flypig.co.uk

List items

Items from the current list are shown below.

Blog

2 Apr 2018 : Apple believes privacy is a fundamental human right #
The latest update from Apple brought with it a rather grand statement about privacy, stating that "Apple believes privacy is a fundamental human right". So do I, as it happens, so I'm glad Apple are making it known. However, we've heard similar claims from companies like Microsoft in the past (remember Scroogled?), so I'm always sceptical when large multi-national companies that run successful advertising platforms make grand claims about their customers privacy. Maybe it's even made me a bit cynical.

I much prefer to judge companies by their privacy policies than by their slick advertising statements, and to their credit Apple seem to be delivering on their privacy claims by putting their privacy poliies right in front of their users. Unfortunately they've done it in a way that's totally unusable. The fact that all of the privacy statements are in one place is great. The fact that they're in a tiny box that doesn't allow you to export -- or even select and copy out -- all of the text, is a usability clusterfuck. Please Apple, by all means put the policy front and centre of your user interface, but provide us with a nicely formatted text file or Web page to view it all on as well.

  The Apple privacy window

If you're concerned about your privacy like me, you'll want to read through this material in full. But worry not. I've gone to the trouble of selecting each individual piece of text and pasting into a markdown file that, I think, makes things much more readable. View the whole thing on Github, and if you notice any errors or changes, please submit a pull request and I'll try to keep it up-to-date.

In spite of my cynicism, I actually believe Apple, Microsoft, Google and especially Facebook take user privacy incredibly seriously. They know that the whole model is built on trust and that users will be offended if they abuse this trust. Everyone says that 'the user is the product' on platforms like Facebook, as if to suggest they don't really care about you, but all of these companies also know that their value is based on the satisfaction of their users. They have to provide a good service or users will go elsewhere. The value they get from your data is based on their ability to control your data, which means privacy is important to them.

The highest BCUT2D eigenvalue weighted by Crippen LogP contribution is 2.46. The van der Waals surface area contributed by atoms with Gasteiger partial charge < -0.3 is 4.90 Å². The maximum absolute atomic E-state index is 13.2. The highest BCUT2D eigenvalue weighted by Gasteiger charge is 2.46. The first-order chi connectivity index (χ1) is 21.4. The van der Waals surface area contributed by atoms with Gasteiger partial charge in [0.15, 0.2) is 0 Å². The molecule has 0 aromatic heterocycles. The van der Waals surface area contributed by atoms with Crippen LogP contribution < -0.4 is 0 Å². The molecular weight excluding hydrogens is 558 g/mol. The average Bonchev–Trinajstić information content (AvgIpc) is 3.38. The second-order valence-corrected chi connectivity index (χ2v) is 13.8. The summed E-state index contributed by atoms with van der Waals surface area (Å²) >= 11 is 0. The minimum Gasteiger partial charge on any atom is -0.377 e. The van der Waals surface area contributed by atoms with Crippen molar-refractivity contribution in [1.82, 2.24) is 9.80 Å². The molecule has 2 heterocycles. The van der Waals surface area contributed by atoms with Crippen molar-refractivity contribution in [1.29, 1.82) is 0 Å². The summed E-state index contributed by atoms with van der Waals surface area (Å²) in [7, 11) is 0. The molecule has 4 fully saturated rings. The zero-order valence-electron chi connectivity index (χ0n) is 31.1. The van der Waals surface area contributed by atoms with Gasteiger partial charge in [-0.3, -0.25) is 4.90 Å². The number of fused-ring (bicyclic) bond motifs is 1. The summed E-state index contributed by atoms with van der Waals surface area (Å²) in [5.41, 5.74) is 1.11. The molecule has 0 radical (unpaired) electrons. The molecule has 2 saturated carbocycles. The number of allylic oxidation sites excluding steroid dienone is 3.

Unfortunately, the motivation these tech companies have for protecting your data is also something that undermines your and my privacy as users of their services. Privacy is widely misunderstood as being about whether data is made public or not, whereas -- at least by one definition -- it's really about having control over who has access to information about you. By this argument a person who chooses to make all of their data public is enjoying privacy, as long as they've done it without coercion, and can change their stance later.

The tech companies have placed themselves as the means by which we maintain this control, but this means we have to trust them fully, and it also means we have to understand them fully. Privacy policies are one of the most important tools for getting this understanding. As users, we should assume that their privacy policies are the only constraint on what they'll really be willing to do with our data. Anything they write elsewhere is subordinate to the policy, and given the mixture of jurisdictions and wildly varying capabilities of oversight bodies around the world, I'd even put more weight on these polices than I would on local laws. In short, the policies are what matters, and they should be interpreted permissively.
 

Comments

blog comments powered by Disqus